6.6 Sourthern area of interest, Processional Cross, end of 13th cent. –beginning of 14th cent., embossed, carved and gilded brass foil, coming from S. Agostino Church in Lanciano.
The processional cross is worth noting above all for its antiquity and because it allows appreciating more the near cross made by Nicola from Guardiagrele. In the recto, devoid of the lower part, we can see the Virgin and the Announcing angel at the sides of the cross above which there is the figure of an angel, in the back the symbols of the four Evangelists, Mark’s lion, John’s eagle, Matthew’s bull, and Luke’s angel surround the figure of Christ in triumph.
The actual depiction of this cross has been included, in 2010, in the emblem of Mons. Cesare Nosiglia, the current Metropolitan Archbishop in Turin.
6.7 Nicola from Guardiagrele, Processional Cross, 15th cent., embossed, carved, chiseled silver, niello, champlevé and translucent enamels, coming from S. Agostino Church in Lanciano.
Even if studied and brought back to the right level of consideration only in the last century, the Abruzzo goldsmithry tradition has found his best representative in the 15th cent. in Nicola from Guardiagrele who, as written at the beginning of the past century: “fu conosciuto, come Dio, soltanto per le sue opere” , to underline his extraordinary artistic ability.
As emphatically said by one of his many biographers, Nicola’s works speak about him. The processional cross of S. Agostino Church, even if much more modest than the almost contemporary cross we can admire in Santa Maria Maggiore Church, dated to 1422, is for style and design an extraordinarily innovative work if compared to the previous tradition and reveals its author’s absolutely unordinary technical ability in making completely embossed and chiseled all-round figures, with a masterful precision.
His pieces also reveal a highly cultured personality, a skilful expert of miniatures and niellos, a great master in the iconographic portrayal of the subject represented.
6.8 Abruzzese area of interest, Saint Maurice and the Theban Legion, with patron, around 1650 , oil on canvas, coming from S. Maurizio Church, Lanciano.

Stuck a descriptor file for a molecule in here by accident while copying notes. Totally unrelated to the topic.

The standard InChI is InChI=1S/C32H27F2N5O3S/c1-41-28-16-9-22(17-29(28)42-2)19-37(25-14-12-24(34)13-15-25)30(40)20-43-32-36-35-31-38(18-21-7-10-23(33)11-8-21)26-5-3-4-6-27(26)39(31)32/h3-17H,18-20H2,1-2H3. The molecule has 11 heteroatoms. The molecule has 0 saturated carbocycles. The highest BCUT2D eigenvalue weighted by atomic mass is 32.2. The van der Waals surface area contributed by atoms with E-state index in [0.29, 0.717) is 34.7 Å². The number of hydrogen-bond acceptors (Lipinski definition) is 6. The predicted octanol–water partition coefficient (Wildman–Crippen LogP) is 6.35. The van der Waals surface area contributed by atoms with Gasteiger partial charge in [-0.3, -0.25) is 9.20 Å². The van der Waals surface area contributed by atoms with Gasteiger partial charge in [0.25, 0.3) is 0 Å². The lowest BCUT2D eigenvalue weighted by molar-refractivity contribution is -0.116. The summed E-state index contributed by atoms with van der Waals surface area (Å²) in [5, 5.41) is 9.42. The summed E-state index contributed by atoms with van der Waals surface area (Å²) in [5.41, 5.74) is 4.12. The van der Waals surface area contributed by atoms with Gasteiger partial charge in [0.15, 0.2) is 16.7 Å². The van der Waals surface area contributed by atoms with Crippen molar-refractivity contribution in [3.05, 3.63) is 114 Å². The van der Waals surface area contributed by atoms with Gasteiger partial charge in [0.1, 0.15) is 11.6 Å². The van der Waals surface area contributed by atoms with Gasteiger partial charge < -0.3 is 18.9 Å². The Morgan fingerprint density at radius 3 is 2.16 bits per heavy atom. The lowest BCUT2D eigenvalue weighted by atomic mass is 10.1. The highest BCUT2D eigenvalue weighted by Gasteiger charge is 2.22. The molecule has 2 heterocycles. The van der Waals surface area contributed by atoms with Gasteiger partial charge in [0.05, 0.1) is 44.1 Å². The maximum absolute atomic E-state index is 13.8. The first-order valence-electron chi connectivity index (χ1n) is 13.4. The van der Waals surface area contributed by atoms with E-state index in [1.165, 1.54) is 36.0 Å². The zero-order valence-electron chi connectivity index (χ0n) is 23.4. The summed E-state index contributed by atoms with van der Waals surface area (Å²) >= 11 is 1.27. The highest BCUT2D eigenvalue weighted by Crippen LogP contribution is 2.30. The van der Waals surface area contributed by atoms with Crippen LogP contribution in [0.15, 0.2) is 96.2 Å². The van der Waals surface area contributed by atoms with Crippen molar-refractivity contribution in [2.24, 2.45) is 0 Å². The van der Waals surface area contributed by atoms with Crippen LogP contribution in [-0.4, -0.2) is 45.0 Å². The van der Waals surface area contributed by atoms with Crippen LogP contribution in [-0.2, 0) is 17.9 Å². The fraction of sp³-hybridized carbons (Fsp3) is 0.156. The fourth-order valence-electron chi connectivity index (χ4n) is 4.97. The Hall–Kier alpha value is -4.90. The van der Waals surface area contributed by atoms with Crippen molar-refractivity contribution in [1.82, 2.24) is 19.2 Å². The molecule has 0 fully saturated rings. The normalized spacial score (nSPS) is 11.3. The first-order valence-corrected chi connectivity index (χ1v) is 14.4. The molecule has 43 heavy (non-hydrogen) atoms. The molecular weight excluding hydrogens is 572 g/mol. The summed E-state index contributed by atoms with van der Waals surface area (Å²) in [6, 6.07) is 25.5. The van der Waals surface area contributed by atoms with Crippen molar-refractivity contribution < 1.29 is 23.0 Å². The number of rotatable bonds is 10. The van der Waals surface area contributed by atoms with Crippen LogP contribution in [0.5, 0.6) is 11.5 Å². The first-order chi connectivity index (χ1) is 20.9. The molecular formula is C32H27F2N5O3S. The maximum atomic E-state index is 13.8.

S. Maurizio Church was situated on the current Piazza dei Frentani. It must have been the first church built in Lanciano that, according to the legend of Fella and Antinori, in 610 managed in driving back the enemy Comitone, Governor of the Province on behalf of Byzantium, thanks to the miraculous intervention of the saint warrior who made the walls appear as completely surrounded by water. In the diffusion of the devotion for the Saint, originating from Thebes, and exterminated with his legion in Agaunum in the 3rd cent. A.D. and who, according to the tradition, inherited centurion Longinus’ lance, it’s possible to track down the Longobards’ establishment on the previous byzantine communities until their total assimilation.
6.9 Neapolitan Area of interest, Saint Joseph and Child Jesus, half of 18th cent., carved, painted and gilded wood, coming from Stella Maranca Palace, Lanciano
The fine sculpture comes from the Stella Maranca Antinori family, among the most ancient and richest in Lanciano, extinguished in the 60s.
To the absolute mastery at the basis of the carving of the various parts, are to be added the extreme expertise in the harmonious composition, in the colours output and in the sensitivity in portraying the expression of the Child asleep, and the tenderness of the fatherly gesture in keeping the small foot in his hands.
6.10 Abruzzo Area of interest, Ricciarella Miracle, 17th cent., oil on canvas, coming from S. Agostino Church, Lanciano.
The painting represents the episode of the bleeding of the Holy Eucharist in Lanciano in 1273 when a woman called Ricciarella, wife of Jacopo Stazio, to regain the affection of her husband , on the advice of an elder woman, didn’t hesitate to put a holy host on a red hot shingle to win her husband’s love. According to the tradition, the Host started bleeding and the horrified Ricciarella wrapped everything in a rag and hid it under the straw in the barn below. When in the evening her husband tried to move the donkey into the barn, the animal, after being violently yanked, entered the barn on its knees.
Only in 1280 Ricciarella, upset, would confess her misdeed to a friar in the near S. Agostino Monastery; the friar went there and it seems he found the bundle and inside the Host still bleeding.
That marked the starting point of the worship of the Holy relics, the Host, the shingle and the rag which were moved to Offida, Marche. An important representation of the Miracle, made between 1357 and 1362 is in the Orvieto Cathedral in the Corporale Chapel.
A small chapel, annexed to the big palace belonged to the noble family of Barons Fiore Gigliani, has been built instead in memory of the second Eucharistic miracle in Lanciano , in 1583.